What We Can Do About Cyberbullying

As a therapist, I frequently hear my child and adolescent clients talk about cyberbullying and the effect it has on their lives. In a survey conducted last year, 33 percent of middle and high school students reported that they have been cyberbullied, and 17 percent of students reported that they had been cyberbullied within the last month. What is cyberbullying, exactly? Cyberbullying is the act of intentionally causing harm to others through the use of electronic devices, such as computers or cellphones. Some of the most frequent forms of cyberbullying include making hurtful comments, spreading rumors online, and posting embarrassing photos of others. Cyberbullying can be anonymous and it is difficult to escape given how interwoven technology is with our daily lives.

Fortunately, not all individuals become distressed when targeted by online bullies. Still, nearly 40 percent of students who have been cyberbullied report that these incidents made them “very upset or afraid.” This distress can lead to a drop in grades, lower self-esteem, and an increased risk of depression. Additionally, students who have been cyberbullied are more likely to later engage in cyberbullying themselves.

Parents and schools can take steps to help children and teens manage their online behaviors and handle cyberbullying. For instance, parents should have frequent conversations with their children about how they are spending their time online. They should aim to be non-judgmental in these conversations and focus on helping their children process and reflect on the kinds of information they are receiving. They should also join their children’s social networks and, if they see something they don’t like, have a conversation with their child about this issue.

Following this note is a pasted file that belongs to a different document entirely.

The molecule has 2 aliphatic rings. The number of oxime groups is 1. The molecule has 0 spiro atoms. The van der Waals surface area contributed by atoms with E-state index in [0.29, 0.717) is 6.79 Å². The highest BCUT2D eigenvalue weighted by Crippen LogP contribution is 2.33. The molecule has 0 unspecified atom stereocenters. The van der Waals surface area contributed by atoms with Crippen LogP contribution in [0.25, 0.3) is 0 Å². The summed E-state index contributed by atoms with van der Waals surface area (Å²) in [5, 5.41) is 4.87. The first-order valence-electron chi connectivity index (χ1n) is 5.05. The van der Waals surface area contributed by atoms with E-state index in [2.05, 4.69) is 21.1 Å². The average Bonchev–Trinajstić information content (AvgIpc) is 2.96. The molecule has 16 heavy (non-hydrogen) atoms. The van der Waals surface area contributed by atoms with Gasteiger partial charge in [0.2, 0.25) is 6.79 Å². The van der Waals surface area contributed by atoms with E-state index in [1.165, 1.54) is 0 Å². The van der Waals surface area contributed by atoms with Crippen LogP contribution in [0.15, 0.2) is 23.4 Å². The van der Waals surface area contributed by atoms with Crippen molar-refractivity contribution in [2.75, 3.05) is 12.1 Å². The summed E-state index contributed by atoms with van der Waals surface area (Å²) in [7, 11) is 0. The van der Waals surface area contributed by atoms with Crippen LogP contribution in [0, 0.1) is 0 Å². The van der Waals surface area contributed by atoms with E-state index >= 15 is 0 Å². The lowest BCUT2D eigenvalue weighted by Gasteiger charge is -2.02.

If a child is being bullied, the parents and/or child must tell the bully to stop. To reduce the impact of the bullying on the child, parents and teachers should help him or her feel connected to others at school and home. They should also talk with their child about how he/she is feeling and monitor for signs of depression, which can include sadness, loss of interest in activities, and isolation. If the child is experiencing negative effects caused by cyberbullying, therapy can help them express their feelings openly.

Many schools and parents are already successfully making efforts to reduce the prevalence of all types of bullying, including cyberbullying. Research has shown that children who bully others often have poor emotional regulation. They also tend to attribute hostile motives to others’ behaviors. Interventions targeted at improving social-emotional skills, such as problem-solving, coping with stress, and empathy, can reduce multiple forms of aggression, including bullying. Here are a few more strategies that have been effective in reducing the risk of bullying:

  • Educate your children about bullying, including the consequences they may experience if they bully others.
  • Teach children about healthy online behaviors.
  • Model positive examples for your children in your relationships with them and other people.

Christine Howard, Psy.D.
Licensed Clinical Psychologist

* The research described in this blog was obtained from:  Stringer, H. (2017, April). Raising a generation to be safe and kind online. Monitor on Psychology; (2010, April). Bullying: What parents and teachers can do to stop it. Retrieved from www.apa.org; Bullying: How parents, teachers, and kids can take actions to prevent bullying. Retrieved from www.apa.org.